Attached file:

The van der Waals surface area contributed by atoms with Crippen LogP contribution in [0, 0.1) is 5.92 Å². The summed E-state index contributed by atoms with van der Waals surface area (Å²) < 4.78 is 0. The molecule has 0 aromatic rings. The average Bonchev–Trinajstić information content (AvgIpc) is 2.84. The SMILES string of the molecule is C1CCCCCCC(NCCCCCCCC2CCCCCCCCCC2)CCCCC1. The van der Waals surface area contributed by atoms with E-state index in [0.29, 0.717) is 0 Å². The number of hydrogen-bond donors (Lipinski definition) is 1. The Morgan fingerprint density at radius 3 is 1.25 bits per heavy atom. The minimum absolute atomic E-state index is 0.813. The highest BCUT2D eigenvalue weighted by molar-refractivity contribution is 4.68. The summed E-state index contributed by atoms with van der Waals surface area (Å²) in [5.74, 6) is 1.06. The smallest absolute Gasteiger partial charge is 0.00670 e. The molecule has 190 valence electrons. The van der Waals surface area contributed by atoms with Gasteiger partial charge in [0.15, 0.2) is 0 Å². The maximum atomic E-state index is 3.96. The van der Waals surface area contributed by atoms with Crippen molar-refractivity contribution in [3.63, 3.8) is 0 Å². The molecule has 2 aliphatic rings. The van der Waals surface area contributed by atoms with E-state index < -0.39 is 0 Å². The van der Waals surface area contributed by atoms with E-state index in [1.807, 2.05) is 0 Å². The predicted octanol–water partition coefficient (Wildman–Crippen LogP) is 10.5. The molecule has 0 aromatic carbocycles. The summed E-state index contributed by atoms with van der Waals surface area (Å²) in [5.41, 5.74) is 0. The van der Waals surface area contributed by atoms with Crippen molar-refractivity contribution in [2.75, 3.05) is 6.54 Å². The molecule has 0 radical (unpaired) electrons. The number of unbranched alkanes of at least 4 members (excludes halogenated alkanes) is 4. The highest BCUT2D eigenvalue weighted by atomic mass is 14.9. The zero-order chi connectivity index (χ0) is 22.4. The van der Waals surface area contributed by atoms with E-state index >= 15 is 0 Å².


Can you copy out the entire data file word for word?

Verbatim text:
The van der Waals surface area contributed by atoms with Crippen LogP contribution in [0, 0.1) is 5.92 Å². The summed E-state index contributed by atoms with van der Waals surface area (Å²) < 4.78 is 0. The molecule has 0 aromatic rings. The average Bonchev–Trinajstić information content (AvgIpc) is 2.84. The SMILES string of the molecule is C1CCCCCCC(NCCCCCCCC2CCCCCCCCCC2)CCCCC1. The van der Waals surface area contributed by atoms with E-state index in [0.29, 0.717) is 0 Å². The number of hydrogen-bond donors (Lipinski definition) is 1. The Morgan fingerprint density at radius 3 is 1.25 bits per heavy atom. The minimum absolute atomic E-state index is 0.813. The highest BCUT2D eigenvalue weighted by molar-refractivity contribution is 4.68. The summed E-state index contributed by atoms with van der Waals surface area (Å²) in [5.74, 6) is 1.06. The smallest absolute Gasteiger partial charge is 0.00670 e. The molecule has 190 valence electrons. The van der Waals surface area contributed by atoms with Gasteiger partial charge in [0.15, 0.2) is 0 Å². The maximum atomic E-state index is 3.96. The van der Waals surface area contributed by atoms with Crippen molar-refractivity contribution in [3.63, 3.8) is 0 Å². The molecule has 2 aliphatic rings. The van der Waals surface area contributed by atoms with E-state index < -0.39 is 0 Å². The van der Waals surface area contributed by atoms with E-state index in [1.807, 2.05) is 0 Å². The predicted octanol–water partition coefficient (Wildman–Crippen LogP) is 10.5. The molecule has 0 aromatic carbocycles. The summed E-state index contributed by atoms with van der Waals surface area (Å²) in [5.41, 5.74) is 0. The van der Waals surface area contributed by atoms with Crippen molar-refractivity contribution in [2.75, 3.05) is 6.54 Å². The molecule has 0 radical (unpaired) electrons. The number of unbranched alkanes of at least 4 members (excludes halogenated alkanes) is 4. The highest BCUT2D eigenvalue weighted by atomic mass is 14.9. The zero-order chi connectivity index (χ0) is 22.4. The van der Waals surface area contributed by atoms with E-state index >= 15 is 0 Å².